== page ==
It is a further object of the present invention to provide a gas-powered gun for firing balls, such as paintballs, which employs a barrel with an open-ended, ball receiving chamber formed in a rear end section thereof and a bolt having a sealing member mounted on a front end thereof and engageable with the barrel, this arrangement effectively preventing backward flow of the exhaust gases after the gun is fired.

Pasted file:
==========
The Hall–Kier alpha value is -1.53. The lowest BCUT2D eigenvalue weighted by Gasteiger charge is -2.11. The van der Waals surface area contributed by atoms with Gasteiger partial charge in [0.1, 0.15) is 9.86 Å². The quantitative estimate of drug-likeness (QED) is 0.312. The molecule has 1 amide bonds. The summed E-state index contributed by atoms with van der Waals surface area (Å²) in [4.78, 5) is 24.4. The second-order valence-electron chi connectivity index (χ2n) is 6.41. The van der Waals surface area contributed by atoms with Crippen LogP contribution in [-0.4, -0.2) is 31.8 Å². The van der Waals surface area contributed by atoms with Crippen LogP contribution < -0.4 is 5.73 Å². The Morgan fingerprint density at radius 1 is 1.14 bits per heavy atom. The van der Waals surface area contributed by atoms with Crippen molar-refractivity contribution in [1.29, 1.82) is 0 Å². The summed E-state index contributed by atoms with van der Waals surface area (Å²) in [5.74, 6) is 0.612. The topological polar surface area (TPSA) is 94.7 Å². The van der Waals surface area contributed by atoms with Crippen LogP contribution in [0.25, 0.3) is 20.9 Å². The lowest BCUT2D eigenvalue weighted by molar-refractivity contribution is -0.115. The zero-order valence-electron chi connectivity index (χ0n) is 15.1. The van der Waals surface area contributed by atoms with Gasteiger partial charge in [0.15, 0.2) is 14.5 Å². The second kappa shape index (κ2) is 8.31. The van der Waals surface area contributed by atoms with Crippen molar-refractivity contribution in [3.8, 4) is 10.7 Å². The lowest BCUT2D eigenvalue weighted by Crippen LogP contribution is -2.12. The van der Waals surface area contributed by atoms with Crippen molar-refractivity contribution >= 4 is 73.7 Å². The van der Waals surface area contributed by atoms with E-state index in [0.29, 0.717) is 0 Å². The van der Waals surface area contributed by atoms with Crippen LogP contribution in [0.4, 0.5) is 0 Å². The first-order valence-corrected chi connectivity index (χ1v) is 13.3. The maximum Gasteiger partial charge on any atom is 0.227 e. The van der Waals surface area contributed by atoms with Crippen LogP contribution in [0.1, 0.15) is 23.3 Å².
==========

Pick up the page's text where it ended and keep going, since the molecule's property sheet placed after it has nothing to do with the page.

According to one aspect of the invention, a gas powered gun for firing balls dispensed from a magazine into the gun is provided, this gun being adapted to be connected to a source of pressurized gas. The gun comprises a gun body, including a gun handle, a breech section and a barrel with the breech section being connected to a rear end of the barrel and capable of receiving one ball at a time through a ball feed port from the magazine. The bolt is slidable within the breech section to advance a ball to a firing position and close off the feed port. A hammer is slidable in a chamber formed in the gun body and there are means for biasing the hammer towards a forward firing position. A trigger is movably mounted on the gun body as is a sear mechanism. The gun has an electrical control circuit, including a switch operable by the trigger. This circuit is adapted for connection to a power source. The gun has a sear mechanism including an elongate sear member movably mounted in the gun body. The sear mechanism is adapted to engage and hold the hammer in a rear, cocked position thereof. The sear member is substantially straight from one end thereof to an opposite end thereof. A solenoid is mounted in the gun body, is operated by the control circuit, and is adapted to move the sear mechanism so as to release the hammer when the trigger is pulled. The hammer, when released, slides rapidly to its forward firing position. The solenoid includes a sear engaging member movable from a lowered position corresponding to the cocked position of the hammer to a raised firing position at which the sear member is disengaged from the hammer. A pressurized gas circuit is able to deliver pressurized propellant gas from the source to the barrel of the gun for propelling one ball at a time therefrom and this gas circuit includes a valve. When the hammer is moved to its forward firing position, it strikes the valve to open it, thereby releasing the propellant gas into the barrel.